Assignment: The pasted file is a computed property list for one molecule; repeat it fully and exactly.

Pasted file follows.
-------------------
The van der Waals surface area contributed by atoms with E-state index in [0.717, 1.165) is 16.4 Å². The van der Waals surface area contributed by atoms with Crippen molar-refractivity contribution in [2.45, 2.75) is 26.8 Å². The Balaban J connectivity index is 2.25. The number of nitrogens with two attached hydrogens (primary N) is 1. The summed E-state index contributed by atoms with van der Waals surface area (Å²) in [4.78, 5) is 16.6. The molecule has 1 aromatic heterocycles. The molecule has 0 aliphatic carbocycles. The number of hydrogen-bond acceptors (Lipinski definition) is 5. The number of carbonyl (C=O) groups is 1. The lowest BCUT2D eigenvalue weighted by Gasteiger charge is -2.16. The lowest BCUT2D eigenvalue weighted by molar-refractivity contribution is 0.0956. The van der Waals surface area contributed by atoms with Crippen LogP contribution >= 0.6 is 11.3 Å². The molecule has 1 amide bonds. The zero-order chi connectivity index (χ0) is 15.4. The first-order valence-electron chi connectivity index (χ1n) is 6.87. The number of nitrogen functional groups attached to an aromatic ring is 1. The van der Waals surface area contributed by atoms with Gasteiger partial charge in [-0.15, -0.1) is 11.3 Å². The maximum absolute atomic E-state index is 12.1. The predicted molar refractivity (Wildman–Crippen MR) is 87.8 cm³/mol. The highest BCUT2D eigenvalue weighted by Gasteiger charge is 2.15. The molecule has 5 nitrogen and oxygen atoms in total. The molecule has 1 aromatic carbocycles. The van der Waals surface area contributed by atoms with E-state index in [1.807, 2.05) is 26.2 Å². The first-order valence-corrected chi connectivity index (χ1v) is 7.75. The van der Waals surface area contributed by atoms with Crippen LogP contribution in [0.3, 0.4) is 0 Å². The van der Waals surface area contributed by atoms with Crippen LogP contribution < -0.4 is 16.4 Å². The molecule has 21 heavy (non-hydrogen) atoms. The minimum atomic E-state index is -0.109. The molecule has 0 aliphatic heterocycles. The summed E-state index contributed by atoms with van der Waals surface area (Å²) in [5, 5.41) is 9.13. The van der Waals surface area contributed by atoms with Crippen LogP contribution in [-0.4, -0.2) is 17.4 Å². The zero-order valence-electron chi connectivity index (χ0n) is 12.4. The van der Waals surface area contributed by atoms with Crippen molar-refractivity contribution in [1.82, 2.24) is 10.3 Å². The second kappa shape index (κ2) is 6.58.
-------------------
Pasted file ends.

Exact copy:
The van der Waals surface area contributed by atoms with E-state index in [0.717, 1.165) is 16.4 Å². The van der Waals surface area contributed by atoms with Crippen molar-refractivity contribution in [2.45, 2.75) is 26.8 Å². The Balaban J connectivity index is 2.25. The number of nitrogens with two attached hydrogens (primary N) is 1. The summed E-state index contributed by atoms with van der Waals surface area (Å²) in [4.78, 5) is 16.6. The molecule has 1 aromatic heterocycles. The molecule has 0 aliphatic carbocycles. The number of hydrogen-bond acceptors (Lipinski definition) is 5. The number of carbonyl (C=O) groups is 1. The lowest BCUT2D eigenvalue weighted by Gasteiger charge is -2.16. The lowest BCUT2D eigenvalue weighted by molar-refractivity contribution is 0.0956. The van der Waals surface area contributed by atoms with Crippen LogP contribution >= 0.6 is 11.3 Å². The molecule has 1 amide bonds. The zero-order chi connectivity index (χ0) is 15.4. The first-order valence-electron chi connectivity index (χ1n) is 6.87. The number of nitrogen functional groups attached to an aromatic ring is 1. The van der Waals surface area contributed by atoms with Gasteiger partial charge in [-0.15, -0.1) is 11.3 Å². The maximum absolute atomic E-state index is 12.1. The predicted molar refractivity (Wildman–Crippen MR) is 87.8 cm³/mol. The highest BCUT2D eigenvalue weighted by Gasteiger charge is 2.15. The molecule has 5 nitrogen and oxygen atoms in total. The molecule has 1 aromatic carbocycles. The van der Waals surface area contributed by atoms with E-state index in [1.807, 2.05) is 26.2 Å². The first-order valence-corrected chi connectivity index (χ1v) is 7.75. The van der Waals surface area contributed by atoms with Crippen LogP contribution in [0.3, 0.4) is 0 Å². The van der Waals surface area contributed by atoms with Crippen LogP contribution < -0.4 is 16.4 Å². The molecule has 21 heavy (non-hydrogen) atoms. The minimum atomic E-state index is -0.109. The molecule has 0 aliphatic heterocycles. The summed E-state index contributed by atoms with van der Waals surface area (Å²) in [5, 5.41) is 9.13. The van der Waals surface area contributed by atoms with Crippen LogP contribution in [-0.4, -0.2) is 17.4 Å². The zero-order valence-electron chi connectivity index (χ0n) is 12.4. The van der Waals surface area contributed by atoms with Crippen molar-refractivity contribution in [1.82, 2.24) is 10.3 Å². The second kappa shape index (κ2) is 6.58.